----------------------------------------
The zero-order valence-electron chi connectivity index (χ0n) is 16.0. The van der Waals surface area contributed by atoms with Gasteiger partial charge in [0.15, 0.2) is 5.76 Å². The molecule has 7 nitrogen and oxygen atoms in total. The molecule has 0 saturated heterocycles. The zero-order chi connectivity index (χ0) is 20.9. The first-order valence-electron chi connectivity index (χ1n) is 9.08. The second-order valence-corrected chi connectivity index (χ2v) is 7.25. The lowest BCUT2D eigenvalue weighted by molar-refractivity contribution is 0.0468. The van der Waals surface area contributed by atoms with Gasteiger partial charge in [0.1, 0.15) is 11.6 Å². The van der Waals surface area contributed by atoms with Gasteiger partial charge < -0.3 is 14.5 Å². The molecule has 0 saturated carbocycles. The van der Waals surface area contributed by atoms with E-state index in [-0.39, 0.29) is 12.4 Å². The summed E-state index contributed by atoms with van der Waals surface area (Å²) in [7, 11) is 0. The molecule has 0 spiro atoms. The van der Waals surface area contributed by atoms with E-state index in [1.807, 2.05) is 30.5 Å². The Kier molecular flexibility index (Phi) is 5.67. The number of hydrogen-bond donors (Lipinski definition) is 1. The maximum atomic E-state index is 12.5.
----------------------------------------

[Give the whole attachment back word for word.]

The zero-order valence-electron chi connectivity index (χ0n) is 16.0. The van der Waals surface area contributed by atoms with Gasteiger partial charge in [0.15, 0.2) is 5.76 Å². The molecule has 7 nitrogen and oxygen atoms in total. The molecule has 0 saturated heterocycles. The zero-order chi connectivity index (χ0) is 20.9. The first-order valence-electron chi connectivity index (χ1n) is 9.08. The second-order valence-corrected chi connectivity index (χ2v) is 7.25. The lowest BCUT2D eigenvalue weighted by molar-refractivity contribution is 0.0468. The van der Waals surface area contributed by atoms with Gasteiger partial charge in [0.1, 0.15) is 11.6 Å². The van der Waals surface area contributed by atoms with Gasteiger partial charge < -0.3 is 14.5 Å². The molecule has 0 saturated carbocycles. The van der Waals surface area contributed by atoms with E-state index in [-0.39, 0.29) is 12.4 Å². The summed E-state index contributed by atoms with van der Waals surface area (Å²) in [7, 11) is 0. The molecule has 0 spiro atoms. The van der Waals surface area contributed by atoms with E-state index in [1.807, 2.05) is 30.5 Å². The Kier molecular flexibility index (Phi) is 5.67. The number of hydrogen-bond donors (Lipinski definition) is 1. The maximum atomic E-state index is 12.5.